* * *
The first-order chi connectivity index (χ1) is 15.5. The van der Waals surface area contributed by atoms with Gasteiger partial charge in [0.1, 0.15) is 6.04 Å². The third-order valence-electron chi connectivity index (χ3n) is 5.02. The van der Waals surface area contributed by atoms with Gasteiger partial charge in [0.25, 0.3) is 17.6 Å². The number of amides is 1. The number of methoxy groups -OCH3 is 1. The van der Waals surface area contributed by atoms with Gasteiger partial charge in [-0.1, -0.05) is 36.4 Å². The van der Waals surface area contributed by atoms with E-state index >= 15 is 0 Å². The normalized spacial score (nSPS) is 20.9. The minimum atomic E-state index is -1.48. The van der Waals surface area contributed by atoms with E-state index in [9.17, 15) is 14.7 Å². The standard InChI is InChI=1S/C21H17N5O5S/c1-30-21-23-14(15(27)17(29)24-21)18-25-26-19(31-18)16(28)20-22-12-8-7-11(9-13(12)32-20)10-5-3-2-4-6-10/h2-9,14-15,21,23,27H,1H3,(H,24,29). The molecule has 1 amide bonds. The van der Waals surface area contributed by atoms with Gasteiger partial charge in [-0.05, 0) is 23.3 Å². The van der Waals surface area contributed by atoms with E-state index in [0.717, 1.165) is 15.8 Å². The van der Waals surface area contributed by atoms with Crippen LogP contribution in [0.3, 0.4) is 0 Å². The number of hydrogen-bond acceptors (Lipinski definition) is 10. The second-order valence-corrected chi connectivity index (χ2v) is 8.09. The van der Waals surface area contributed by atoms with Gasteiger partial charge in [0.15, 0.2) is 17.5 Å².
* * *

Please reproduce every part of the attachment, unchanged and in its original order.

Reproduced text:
The first-order chi connectivity index (χ1) is 15.5. The van der Waals surface area contributed by atoms with Gasteiger partial charge in [0.1, 0.15) is 6.04 Å². The third-order valence-electron chi connectivity index (χ3n) is 5.02. The van der Waals surface area contributed by atoms with Gasteiger partial charge in [0.25, 0.3) is 17.6 Å². The number of amides is 1. The number of methoxy groups -OCH3 is 1. The van der Waals surface area contributed by atoms with Gasteiger partial charge in [-0.1, -0.05) is 36.4 Å². The van der Waals surface area contributed by atoms with E-state index >= 15 is 0 Å². The normalized spacial score (nSPS) is 20.9. The minimum atomic E-state index is -1.48. The van der Waals surface area contributed by atoms with E-state index in [9.17, 15) is 14.7 Å². The standard InChI is InChI=1S/C21H17N5O5S/c1-30-21-23-14(15(27)17(29)24-21)18-25-26-19(31-18)16(28)20-22-12-8-7-11(9-13(12)32-20)10-5-3-2-4-6-10/h2-9,14-15,21,23,27H,1H3,(H,24,29). The molecule has 1 amide bonds. The van der Waals surface area contributed by atoms with Gasteiger partial charge in [-0.05, 0) is 23.3 Å². The van der Waals surface area contributed by atoms with E-state index in [0.717, 1.165) is 15.8 Å². The van der Waals surface area contributed by atoms with Crippen LogP contribution in [0.3, 0.4) is 0 Å². The number of hydrogen-bond acceptors (Lipinski definition) is 10. The second-order valence-corrected chi connectivity index (χ2v) is 8.09. The van der Waals surface area contributed by atoms with Gasteiger partial charge in [0.15, 0.2) is 17.5 Å².